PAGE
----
I was driving the auto tour road at the Sequoyah National Wildlife Refuge in Oklahoma yesterday when I spotted a Ratsnake in the gravel road between Reeve’s Boat Ramp and the Sandtown turnoff. As a wildlife photographer, I’m always on the lookout for interesting creatures to photograph, so I quickly pulled over and exited my pickup truck. I sat down right there in the road to get eye level with the snake and readied my camera.
The snake was slowly moving along, flicking its tongue out repeatedly onto the rocks ahead of it. I’ve learned that snakes flick their tongues to collect chemical samples from the air or ground to help them smell. Their forked tongues collect odor molecules and deliver them to special sensory cells in the mouth called Jacobson’s organs. This gives snakes a sense of smell and taste that is extremely sensitive, helping them track prey or mates.
I timed my shot perfectly to capture the snake mid-flick with its tongue extended. Getting low to the ground allowed me to zoom in close on the snake while still keeping the gravel road in the background. I’m thrilled with how the image captures a behavior I’ve seen snakes exhibit many times. Expect more close-up snake shots in the future as I continue observing and photographing these fascinating reptiles in their natural habitats. Capturing snake behaviors and reptile biodiversity in images is my passion as a wildlife photographer.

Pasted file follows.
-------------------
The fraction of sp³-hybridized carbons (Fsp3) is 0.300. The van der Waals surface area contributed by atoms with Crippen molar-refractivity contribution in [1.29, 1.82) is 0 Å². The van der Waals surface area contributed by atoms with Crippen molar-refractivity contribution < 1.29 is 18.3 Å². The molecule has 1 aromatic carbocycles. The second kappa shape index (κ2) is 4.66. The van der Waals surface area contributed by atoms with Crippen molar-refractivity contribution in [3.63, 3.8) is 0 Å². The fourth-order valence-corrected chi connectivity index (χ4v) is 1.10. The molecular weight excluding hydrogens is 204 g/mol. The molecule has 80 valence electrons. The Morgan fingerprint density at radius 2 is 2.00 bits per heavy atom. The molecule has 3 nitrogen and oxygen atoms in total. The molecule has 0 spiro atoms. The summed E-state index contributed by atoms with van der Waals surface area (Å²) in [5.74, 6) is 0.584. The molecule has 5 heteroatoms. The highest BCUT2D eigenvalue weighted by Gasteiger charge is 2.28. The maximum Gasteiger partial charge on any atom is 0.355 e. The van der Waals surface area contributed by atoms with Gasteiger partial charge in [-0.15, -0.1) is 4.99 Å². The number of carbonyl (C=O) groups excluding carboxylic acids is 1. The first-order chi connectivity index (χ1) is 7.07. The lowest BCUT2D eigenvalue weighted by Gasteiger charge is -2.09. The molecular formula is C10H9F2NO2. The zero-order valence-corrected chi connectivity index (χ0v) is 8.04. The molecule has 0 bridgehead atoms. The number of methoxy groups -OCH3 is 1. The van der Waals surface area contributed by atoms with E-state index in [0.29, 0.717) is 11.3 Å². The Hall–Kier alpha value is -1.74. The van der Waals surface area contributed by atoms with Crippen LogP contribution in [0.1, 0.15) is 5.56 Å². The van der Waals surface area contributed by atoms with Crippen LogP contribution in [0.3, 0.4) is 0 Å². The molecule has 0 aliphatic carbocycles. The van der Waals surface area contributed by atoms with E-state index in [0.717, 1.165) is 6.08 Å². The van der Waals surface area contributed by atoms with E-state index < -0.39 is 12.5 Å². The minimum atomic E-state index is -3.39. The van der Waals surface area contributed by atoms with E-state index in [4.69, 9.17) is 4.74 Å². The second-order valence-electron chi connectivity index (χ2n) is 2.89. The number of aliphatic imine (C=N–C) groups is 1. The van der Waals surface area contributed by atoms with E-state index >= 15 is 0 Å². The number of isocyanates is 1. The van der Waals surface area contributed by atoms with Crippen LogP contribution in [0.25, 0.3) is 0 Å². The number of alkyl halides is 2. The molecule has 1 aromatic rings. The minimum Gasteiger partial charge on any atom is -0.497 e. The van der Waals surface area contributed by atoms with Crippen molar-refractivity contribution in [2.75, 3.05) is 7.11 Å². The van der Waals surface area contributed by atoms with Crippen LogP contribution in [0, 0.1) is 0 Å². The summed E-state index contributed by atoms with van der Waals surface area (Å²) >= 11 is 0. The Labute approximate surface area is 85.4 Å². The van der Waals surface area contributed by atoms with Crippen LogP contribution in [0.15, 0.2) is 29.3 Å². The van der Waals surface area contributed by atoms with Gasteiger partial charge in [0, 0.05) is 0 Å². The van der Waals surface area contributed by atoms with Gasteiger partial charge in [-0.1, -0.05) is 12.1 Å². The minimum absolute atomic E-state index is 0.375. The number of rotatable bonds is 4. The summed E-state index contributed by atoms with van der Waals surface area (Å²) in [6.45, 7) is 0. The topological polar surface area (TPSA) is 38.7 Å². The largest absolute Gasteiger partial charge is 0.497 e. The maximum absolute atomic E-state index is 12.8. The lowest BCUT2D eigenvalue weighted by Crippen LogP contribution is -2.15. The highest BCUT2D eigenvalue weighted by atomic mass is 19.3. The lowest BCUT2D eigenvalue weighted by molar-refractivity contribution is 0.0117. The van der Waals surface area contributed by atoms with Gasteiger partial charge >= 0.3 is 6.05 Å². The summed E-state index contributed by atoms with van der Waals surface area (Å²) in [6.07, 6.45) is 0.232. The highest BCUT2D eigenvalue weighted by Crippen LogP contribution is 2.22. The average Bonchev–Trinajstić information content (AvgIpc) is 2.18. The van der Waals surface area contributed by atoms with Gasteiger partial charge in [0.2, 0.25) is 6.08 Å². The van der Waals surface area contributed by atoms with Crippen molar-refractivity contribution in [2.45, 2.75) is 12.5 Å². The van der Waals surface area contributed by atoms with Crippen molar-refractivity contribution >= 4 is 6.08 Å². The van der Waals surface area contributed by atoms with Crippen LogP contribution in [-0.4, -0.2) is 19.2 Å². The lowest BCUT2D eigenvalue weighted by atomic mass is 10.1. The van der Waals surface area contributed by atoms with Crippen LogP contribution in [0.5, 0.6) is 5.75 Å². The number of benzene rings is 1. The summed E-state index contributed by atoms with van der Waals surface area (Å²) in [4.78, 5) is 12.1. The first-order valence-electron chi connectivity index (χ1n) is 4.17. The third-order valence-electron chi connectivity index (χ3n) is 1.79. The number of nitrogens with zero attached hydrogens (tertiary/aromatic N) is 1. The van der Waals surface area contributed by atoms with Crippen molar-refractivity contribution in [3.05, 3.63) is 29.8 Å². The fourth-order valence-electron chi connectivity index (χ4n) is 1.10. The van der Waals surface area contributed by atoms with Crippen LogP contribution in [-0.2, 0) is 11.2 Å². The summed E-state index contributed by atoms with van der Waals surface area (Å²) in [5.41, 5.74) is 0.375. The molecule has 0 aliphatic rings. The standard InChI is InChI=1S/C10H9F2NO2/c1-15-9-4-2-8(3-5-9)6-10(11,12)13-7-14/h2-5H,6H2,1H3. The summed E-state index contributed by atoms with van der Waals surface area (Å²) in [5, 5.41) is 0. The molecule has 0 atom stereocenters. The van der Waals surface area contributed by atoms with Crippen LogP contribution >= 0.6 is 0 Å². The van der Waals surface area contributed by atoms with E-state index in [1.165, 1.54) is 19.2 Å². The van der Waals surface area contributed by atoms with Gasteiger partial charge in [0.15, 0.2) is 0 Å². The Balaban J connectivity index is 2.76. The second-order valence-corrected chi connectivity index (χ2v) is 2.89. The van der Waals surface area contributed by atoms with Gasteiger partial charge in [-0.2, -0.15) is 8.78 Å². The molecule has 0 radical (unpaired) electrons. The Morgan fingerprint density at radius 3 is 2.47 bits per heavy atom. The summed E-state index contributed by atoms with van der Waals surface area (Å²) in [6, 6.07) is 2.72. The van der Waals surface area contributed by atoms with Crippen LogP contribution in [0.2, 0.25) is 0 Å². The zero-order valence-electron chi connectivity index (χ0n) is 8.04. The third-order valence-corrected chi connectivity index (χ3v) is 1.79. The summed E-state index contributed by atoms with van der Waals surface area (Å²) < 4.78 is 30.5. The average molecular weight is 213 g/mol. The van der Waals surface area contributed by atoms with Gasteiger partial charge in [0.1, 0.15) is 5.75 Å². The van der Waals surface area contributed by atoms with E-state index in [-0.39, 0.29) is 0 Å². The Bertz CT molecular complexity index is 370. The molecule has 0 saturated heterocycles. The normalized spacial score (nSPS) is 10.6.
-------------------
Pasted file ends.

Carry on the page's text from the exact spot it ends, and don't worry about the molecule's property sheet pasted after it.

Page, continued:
Can a rat snake hurt you?
Ratsnakes are non-venomous constrictors that are found throughout much of the Northern Hemisphere. They are medium to large and feed primarily on rodents. While they can be defensive when approached too closely, handled, or restrained, ratsnake bites are not dangerous to humans. Although the bite of a rat snake isn’t fatal, it can be rather painful and full of bacteria that can infect you. Rat snakes are gentle creatures and are unlikely to attack humans upon contact. They are also beneficial to humans, especially farmers, in controlling rodent populations.
- Camera: Fujifilm X-T3
- Lens: Canon EF 100-400 mm f/4.5-5.6 L IS II USM (attached with a Fringer EF-FX Pro)
- Location: Sequoyah National Wildlife Refuge (Oklahoma)
- Date and Time Taken: July 22, 2021 (8:43 A.M.)
- Program Mode: Aperture Priority
- Aperture: f5.6
- Shutter speed: 1/2400 (as determined by the camera)
- ISO: 800
- Focal Length: 400 mm